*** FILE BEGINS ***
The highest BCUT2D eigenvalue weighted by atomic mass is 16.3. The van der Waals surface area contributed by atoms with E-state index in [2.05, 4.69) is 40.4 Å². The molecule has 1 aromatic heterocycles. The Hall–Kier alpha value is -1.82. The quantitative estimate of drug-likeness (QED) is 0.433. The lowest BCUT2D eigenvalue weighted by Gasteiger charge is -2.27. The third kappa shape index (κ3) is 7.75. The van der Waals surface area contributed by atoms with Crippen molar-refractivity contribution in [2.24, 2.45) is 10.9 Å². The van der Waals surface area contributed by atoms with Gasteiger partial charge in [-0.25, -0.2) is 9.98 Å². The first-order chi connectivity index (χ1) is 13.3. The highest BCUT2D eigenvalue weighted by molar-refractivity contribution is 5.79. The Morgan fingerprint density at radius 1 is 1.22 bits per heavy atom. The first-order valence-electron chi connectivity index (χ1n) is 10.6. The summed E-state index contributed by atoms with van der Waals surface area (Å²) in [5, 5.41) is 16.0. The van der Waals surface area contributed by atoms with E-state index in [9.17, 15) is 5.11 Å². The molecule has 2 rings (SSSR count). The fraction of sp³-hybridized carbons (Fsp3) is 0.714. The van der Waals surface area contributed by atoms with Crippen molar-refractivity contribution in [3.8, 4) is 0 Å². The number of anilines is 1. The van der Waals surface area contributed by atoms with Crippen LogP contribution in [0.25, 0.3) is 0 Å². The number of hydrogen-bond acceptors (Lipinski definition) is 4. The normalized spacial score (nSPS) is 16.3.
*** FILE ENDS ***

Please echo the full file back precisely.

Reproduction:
The highest BCUT2D eigenvalue weighted by atomic mass is 16.3. The van der Waals surface area contributed by atoms with E-state index in [2.05, 4.69) is 40.4 Å². The molecule has 1 aromatic heterocycles. The Hall–Kier alpha value is -1.82. The quantitative estimate of drug-likeness (QED) is 0.433. The lowest BCUT2D eigenvalue weighted by Gasteiger charge is -2.27. The third kappa shape index (κ3) is 7.75. The van der Waals surface area contributed by atoms with Crippen molar-refractivity contribution in [2.24, 2.45) is 10.9 Å². The van der Waals surface area contributed by atoms with Gasteiger partial charge in [-0.25, -0.2) is 9.98 Å². The first-order chi connectivity index (χ1) is 13.3. The highest BCUT2D eigenvalue weighted by molar-refractivity contribution is 5.79. The Morgan fingerprint density at radius 1 is 1.22 bits per heavy atom. The first-order valence-electron chi connectivity index (χ1n) is 10.6. The summed E-state index contributed by atoms with van der Waals surface area (Å²) in [5, 5.41) is 16.0. The van der Waals surface area contributed by atoms with E-state index in [9.17, 15) is 5.11 Å². The molecule has 2 rings (SSSR count). The fraction of sp³-hybridized carbons (Fsp3) is 0.714. The van der Waals surface area contributed by atoms with Crippen molar-refractivity contribution in [3.8, 4) is 0 Å². The number of anilines is 1. The van der Waals surface area contributed by atoms with Crippen LogP contribution in [0.25, 0.3) is 0 Å². The number of hydrogen-bond acceptors (Lipinski definition) is 4. The normalized spacial score (nSPS) is 16.3.